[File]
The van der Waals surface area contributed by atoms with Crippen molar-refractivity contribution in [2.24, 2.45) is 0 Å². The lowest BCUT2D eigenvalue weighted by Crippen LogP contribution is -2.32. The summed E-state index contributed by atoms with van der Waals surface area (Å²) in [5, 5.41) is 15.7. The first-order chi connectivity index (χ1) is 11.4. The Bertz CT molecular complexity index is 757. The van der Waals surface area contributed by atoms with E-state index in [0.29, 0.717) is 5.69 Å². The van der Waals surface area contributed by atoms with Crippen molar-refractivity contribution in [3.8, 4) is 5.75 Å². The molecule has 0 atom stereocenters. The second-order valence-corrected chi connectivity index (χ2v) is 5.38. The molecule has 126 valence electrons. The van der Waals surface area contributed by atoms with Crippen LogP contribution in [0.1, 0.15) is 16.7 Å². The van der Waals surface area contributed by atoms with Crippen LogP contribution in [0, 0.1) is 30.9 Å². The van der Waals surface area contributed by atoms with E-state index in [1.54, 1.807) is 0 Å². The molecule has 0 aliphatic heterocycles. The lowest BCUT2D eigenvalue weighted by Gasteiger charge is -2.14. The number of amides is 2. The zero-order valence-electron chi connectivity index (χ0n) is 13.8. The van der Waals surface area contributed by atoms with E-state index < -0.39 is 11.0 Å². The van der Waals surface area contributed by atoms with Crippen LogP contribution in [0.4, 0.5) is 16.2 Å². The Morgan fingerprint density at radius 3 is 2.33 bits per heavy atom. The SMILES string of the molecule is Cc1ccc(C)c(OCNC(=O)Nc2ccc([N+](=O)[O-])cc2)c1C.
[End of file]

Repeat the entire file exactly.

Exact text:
The van der Waals surface area contributed by atoms with Crippen molar-refractivity contribution in [2.24, 2.45) is 0 Å². The lowest BCUT2D eigenvalue weighted by Crippen LogP contribution is -2.32. The summed E-state index contributed by atoms with van der Waals surface area (Å²) in [5, 5.41) is 15.7. The first-order chi connectivity index (χ1) is 11.4. The Bertz CT molecular complexity index is 757. The van der Waals surface area contributed by atoms with E-state index in [0.29, 0.717) is 5.69 Å². The van der Waals surface area contributed by atoms with Crippen molar-refractivity contribution in [3.8, 4) is 5.75 Å². The molecule has 0 atom stereocenters. The second-order valence-corrected chi connectivity index (χ2v) is 5.38. The molecule has 126 valence electrons. The van der Waals surface area contributed by atoms with Crippen LogP contribution in [0.1, 0.15) is 16.7 Å². The van der Waals surface area contributed by atoms with Crippen LogP contribution in [0, 0.1) is 30.9 Å². The van der Waals surface area contributed by atoms with E-state index in [1.54, 1.807) is 0 Å². The molecule has 0 aliphatic heterocycles. The lowest BCUT2D eigenvalue weighted by Gasteiger charge is -2.14. The number of amides is 2. The zero-order valence-electron chi connectivity index (χ0n) is 13.8. The van der Waals surface area contributed by atoms with E-state index < -0.39 is 11.0 Å². The van der Waals surface area contributed by atoms with Crippen LogP contribution in [0.4, 0.5) is 16.2 Å². The Morgan fingerprint density at radius 3 is 2.33 bits per heavy atom. The SMILES string of the molecule is Cc1ccc(C)c(OCNC(=O)Nc2ccc([N+](=O)[O-])cc2)c1C.